A major telecommunications brand needed to integrate with its global property, individual local products that propagated a strong local business and cultural perspective. From a usability research and design perspective it was important to consider the lens of all stakeholders across 5 countries. This project was conducted in partnership with a user experience firm.
The following are 4 major areas of exploration that helped assess user behaviour and expectation with a view towards improving usability, effectiveness and content, and integrating effectively with the values of the global brand.
Understanding “Intent” was key to outlining who Nokia was speaking to and what their expectations were. Stakeholders were grouped in the order of mapping their “Intent”, or “Need/Expectation” from the local digital properties and the underlying overlap with the global brand values. Especially from a cultural perspective, it was interesting to note how users from a particular country responded to labels, content and even information flow.
Another popular usability research tool, “Task Analysis”, helped capture insights around wayfinding and to assess how users experience specific aspects of the website from the lens of the tasks they expect to accomplish. We learnt that for some local persona’s, it became difficult for the property to meet expectations because Nokia was perceived differently from the global brand, given their business focus in that country. These insights were useful in finding effective ways to organize and structure content, both from a global and a local perspective.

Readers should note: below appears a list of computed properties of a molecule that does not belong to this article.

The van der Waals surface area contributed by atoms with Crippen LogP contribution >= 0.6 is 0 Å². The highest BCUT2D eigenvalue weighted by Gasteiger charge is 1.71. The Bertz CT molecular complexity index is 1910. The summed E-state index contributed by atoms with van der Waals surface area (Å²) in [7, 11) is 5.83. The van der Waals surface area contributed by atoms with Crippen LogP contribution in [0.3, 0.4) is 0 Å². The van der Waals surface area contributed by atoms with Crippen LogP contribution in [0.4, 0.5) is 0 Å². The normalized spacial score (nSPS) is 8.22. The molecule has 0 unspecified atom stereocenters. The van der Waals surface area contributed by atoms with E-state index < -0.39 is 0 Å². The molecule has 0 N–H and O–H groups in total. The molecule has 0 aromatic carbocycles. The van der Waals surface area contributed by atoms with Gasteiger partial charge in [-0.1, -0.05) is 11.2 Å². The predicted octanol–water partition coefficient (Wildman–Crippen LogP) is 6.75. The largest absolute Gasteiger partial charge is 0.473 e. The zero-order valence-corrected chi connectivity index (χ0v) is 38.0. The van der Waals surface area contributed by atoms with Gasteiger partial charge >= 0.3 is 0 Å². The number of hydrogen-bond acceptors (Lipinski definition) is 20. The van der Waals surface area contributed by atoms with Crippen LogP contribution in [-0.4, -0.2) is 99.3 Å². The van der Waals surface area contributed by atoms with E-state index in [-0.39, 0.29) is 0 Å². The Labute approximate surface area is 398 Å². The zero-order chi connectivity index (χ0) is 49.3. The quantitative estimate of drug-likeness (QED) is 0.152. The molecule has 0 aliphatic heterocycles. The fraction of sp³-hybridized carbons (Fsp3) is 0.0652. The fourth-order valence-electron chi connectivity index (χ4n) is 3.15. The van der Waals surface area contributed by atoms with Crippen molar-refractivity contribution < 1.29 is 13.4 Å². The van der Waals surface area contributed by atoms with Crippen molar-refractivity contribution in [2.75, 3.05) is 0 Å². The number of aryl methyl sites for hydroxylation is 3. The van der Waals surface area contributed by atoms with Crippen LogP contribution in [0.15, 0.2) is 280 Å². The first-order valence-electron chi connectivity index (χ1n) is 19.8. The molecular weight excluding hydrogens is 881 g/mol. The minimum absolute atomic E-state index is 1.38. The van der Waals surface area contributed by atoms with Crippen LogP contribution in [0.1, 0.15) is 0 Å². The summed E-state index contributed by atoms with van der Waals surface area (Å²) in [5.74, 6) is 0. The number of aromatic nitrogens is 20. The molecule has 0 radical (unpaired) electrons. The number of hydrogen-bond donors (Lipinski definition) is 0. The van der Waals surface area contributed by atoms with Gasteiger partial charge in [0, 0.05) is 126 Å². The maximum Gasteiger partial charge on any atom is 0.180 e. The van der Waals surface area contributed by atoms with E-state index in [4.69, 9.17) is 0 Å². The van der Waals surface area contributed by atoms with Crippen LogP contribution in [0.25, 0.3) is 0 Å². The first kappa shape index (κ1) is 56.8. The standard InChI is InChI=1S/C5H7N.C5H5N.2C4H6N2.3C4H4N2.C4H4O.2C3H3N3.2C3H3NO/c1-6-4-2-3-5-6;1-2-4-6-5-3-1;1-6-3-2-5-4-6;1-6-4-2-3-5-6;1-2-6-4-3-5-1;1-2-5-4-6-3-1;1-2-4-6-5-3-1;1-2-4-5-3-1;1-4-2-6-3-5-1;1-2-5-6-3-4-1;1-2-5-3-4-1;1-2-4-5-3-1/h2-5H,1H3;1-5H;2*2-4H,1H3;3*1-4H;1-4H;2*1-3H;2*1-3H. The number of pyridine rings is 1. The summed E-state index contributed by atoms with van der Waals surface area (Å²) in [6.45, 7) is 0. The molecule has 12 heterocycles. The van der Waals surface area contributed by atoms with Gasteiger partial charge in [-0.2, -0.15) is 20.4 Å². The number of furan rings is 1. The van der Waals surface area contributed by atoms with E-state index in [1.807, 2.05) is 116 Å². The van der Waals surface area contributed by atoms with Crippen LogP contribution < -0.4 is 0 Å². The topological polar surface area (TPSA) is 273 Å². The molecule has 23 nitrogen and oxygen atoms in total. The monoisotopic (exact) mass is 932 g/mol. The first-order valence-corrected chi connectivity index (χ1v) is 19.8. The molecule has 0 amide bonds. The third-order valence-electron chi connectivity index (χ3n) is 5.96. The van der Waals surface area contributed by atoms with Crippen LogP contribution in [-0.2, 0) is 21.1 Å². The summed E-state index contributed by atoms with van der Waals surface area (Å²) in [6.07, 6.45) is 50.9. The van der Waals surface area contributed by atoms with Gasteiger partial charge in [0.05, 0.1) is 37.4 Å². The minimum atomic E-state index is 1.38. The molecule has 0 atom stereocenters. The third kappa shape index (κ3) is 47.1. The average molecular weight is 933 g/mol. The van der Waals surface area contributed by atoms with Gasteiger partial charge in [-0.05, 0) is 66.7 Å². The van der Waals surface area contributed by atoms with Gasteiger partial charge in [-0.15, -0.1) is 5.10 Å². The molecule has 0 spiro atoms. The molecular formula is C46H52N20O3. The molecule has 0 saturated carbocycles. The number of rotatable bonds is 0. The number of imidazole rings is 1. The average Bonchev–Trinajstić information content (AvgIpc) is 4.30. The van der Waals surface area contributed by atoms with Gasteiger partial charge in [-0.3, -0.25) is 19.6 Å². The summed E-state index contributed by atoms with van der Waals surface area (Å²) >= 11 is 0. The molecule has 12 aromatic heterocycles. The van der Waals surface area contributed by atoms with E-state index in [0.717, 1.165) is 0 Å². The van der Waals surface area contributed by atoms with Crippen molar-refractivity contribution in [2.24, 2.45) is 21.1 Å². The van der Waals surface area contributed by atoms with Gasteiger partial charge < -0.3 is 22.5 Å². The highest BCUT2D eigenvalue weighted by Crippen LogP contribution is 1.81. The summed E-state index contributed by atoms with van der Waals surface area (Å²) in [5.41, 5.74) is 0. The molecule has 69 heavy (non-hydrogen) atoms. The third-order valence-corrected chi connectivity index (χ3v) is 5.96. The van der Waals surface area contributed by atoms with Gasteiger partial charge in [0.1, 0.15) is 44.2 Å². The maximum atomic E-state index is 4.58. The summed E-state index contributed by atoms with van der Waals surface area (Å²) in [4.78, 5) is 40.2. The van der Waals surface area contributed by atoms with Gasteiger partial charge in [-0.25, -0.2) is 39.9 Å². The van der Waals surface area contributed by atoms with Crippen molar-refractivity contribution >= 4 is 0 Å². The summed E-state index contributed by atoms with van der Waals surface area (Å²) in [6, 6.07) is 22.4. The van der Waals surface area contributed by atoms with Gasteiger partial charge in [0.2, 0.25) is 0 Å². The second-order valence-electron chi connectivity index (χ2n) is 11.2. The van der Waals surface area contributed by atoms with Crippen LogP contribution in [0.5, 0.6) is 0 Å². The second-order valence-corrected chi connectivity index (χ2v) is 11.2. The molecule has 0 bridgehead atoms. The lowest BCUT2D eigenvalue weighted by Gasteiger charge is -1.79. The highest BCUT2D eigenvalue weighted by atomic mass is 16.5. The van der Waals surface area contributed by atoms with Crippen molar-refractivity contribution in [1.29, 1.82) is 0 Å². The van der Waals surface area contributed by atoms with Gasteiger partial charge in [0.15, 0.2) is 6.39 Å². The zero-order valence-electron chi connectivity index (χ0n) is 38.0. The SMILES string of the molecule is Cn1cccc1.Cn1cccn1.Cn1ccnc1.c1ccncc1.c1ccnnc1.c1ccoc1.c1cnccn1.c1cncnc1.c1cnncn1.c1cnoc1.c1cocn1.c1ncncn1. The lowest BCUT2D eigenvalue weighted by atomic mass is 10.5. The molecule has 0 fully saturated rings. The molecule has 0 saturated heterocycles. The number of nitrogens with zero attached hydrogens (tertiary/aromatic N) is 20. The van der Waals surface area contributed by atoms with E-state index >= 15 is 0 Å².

No usability study is complete without a user journey, to help map information architecture. and this especially popular tool helped capture insights around behaviour of navigation. Specifically, a competitor site was used as a benchmark to assess standards of user experience.
It was clear that look and feel played an important role and at an overall level, the users played back that they seemed more confused with the imagery, not disappointed with the aesthetics. There seemed to be a need for sections and labeling to be more explicit. Based on the research, it seemed clear that the site had the brand appeal for the values of the global brand, but seemed to lack the syntax for the local business perspective.
The recommendations helped the Telecommunication firm to implement changes that improved the overall visual design and navigation structure that would work best with the Asian customers, with the backdrop of the global brand in mind.
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